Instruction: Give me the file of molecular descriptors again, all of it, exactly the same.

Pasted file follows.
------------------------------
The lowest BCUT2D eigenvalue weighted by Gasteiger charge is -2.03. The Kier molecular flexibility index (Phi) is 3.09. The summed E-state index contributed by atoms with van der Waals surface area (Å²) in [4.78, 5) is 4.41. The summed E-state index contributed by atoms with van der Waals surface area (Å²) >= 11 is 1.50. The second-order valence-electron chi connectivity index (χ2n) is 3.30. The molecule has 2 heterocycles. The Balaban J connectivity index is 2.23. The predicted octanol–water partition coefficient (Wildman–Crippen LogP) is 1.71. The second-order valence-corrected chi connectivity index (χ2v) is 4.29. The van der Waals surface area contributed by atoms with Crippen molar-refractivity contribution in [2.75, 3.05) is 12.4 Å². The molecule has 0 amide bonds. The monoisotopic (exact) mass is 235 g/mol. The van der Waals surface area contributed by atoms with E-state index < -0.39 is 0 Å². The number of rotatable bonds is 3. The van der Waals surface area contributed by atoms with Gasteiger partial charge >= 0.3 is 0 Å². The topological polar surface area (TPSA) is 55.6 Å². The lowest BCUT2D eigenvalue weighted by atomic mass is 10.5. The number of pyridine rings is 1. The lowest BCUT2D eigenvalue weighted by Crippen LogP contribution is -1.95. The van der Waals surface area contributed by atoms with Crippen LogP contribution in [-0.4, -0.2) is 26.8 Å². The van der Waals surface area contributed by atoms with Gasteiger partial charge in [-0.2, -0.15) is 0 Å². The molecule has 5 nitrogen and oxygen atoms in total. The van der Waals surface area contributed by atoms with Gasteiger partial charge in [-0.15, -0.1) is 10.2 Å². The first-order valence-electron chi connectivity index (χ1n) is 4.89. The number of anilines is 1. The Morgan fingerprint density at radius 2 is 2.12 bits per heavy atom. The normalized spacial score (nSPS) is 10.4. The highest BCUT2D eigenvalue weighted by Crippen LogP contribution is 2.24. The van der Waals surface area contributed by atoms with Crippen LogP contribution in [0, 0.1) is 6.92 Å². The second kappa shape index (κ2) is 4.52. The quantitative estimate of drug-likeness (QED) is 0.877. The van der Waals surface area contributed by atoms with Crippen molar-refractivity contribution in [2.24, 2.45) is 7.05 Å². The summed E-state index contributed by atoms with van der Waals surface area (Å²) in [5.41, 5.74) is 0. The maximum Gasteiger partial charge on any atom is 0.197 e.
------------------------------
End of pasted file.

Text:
The lowest BCUT2D eigenvalue weighted by Gasteiger charge is -2.03. The Kier molecular flexibility index (Phi) is 3.09. The summed E-state index contributed by atoms with van der Waals surface area (Å²) in [4.78, 5) is 4.41. The summed E-state index contributed by atoms with van der Waals surface area (Å²) >= 11 is 1.50. The second-order valence-electron chi connectivity index (χ2n) is 3.30. The molecule has 2 heterocycles. The Balaban J connectivity index is 2.23. The predicted octanol–water partition coefficient (Wildman–Crippen LogP) is 1.71. The second-order valence-corrected chi connectivity index (χ2v) is 4.29. The van der Waals surface area contributed by atoms with Crippen molar-refractivity contribution in [2.75, 3.05) is 12.4 Å². The molecule has 0 amide bonds. The monoisotopic (exact) mass is 235 g/mol. The van der Waals surface area contributed by atoms with E-state index < -0.39 is 0 Å². The number of rotatable bonds is 3. The van der Waals surface area contributed by atoms with Gasteiger partial charge >= 0.3 is 0 Å². The topological polar surface area (TPSA) is 55.6 Å². The lowest BCUT2D eigenvalue weighted by atomic mass is 10.5. The number of pyridine rings is 1. The lowest BCUT2D eigenvalue weighted by Crippen LogP contribution is -1.95. The van der Waals surface area contributed by atoms with Crippen LogP contribution in [-0.4, -0.2) is 26.8 Å². The van der Waals surface area contributed by atoms with Gasteiger partial charge in [-0.2, -0.15) is 0 Å². The molecule has 5 nitrogen and oxygen atoms in total. The van der Waals surface area contributed by atoms with Gasteiger partial charge in [-0.15, -0.1) is 10.2 Å². The first-order valence-electron chi connectivity index (χ1n) is 4.89. The number of anilines is 1. The Morgan fingerprint density at radius 2 is 2.12 bits per heavy atom. The normalized spacial score (nSPS) is 10.4. The highest BCUT2D eigenvalue weighted by Crippen LogP contribution is 2.24. The van der Waals surface area contributed by atoms with Crippen LogP contribution in [0, 0.1) is 6.92 Å². The second kappa shape index (κ2) is 4.52. The quantitative estimate of drug-likeness (QED) is 0.877. The van der Waals surface area contributed by atoms with Crippen molar-refractivity contribution in [2.24, 2.45) is 7.05 Å². The summed E-state index contributed by atoms with van der Waals surface area (Å²) in [5.41, 5.74) is 0. The maximum Gasteiger partial charge on any atom is 0.197 e.